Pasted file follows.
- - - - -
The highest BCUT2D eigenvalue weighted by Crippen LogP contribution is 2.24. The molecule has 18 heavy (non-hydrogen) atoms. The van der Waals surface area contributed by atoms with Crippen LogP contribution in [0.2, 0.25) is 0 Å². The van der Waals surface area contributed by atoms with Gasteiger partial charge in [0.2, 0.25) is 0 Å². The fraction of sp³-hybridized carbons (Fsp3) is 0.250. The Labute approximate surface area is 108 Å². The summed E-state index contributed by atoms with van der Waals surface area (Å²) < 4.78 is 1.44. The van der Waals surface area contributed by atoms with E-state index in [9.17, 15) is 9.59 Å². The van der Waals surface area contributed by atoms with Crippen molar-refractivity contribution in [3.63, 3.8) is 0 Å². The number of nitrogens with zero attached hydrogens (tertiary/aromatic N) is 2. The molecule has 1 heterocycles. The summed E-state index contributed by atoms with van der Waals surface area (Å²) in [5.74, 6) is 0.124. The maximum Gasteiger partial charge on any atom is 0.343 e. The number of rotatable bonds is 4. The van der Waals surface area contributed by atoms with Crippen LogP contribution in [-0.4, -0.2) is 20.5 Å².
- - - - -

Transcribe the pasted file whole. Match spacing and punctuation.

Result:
The highest BCUT2D eigenvalue weighted by Crippen LogP contribution is 2.24. The molecule has 18 heavy (non-hydrogen) atoms. The van der Waals surface area contributed by atoms with Crippen LogP contribution in [0.2, 0.25) is 0 Å². The van der Waals surface area contributed by atoms with Gasteiger partial charge in [0.2, 0.25) is 0 Å². The fraction of sp³-hybridized carbons (Fsp3) is 0.250. The Labute approximate surface area is 108 Å². The summed E-state index contributed by atoms with van der Waals surface area (Å²) < 4.78 is 1.44. The van der Waals surface area contributed by atoms with E-state index in [9.17, 15) is 9.59 Å². The van der Waals surface area contributed by atoms with Crippen molar-refractivity contribution in [3.63, 3.8) is 0 Å². The number of nitrogens with zero attached hydrogens (tertiary/aromatic N) is 2. The molecule has 1 heterocycles. The summed E-state index contributed by atoms with van der Waals surface area (Å²) in [5.74, 6) is 0.124. The maximum Gasteiger partial charge on any atom is 0.343 e. The number of rotatable bonds is 4. The van der Waals surface area contributed by atoms with Crippen LogP contribution in [-0.4, -0.2) is 20.5 Å².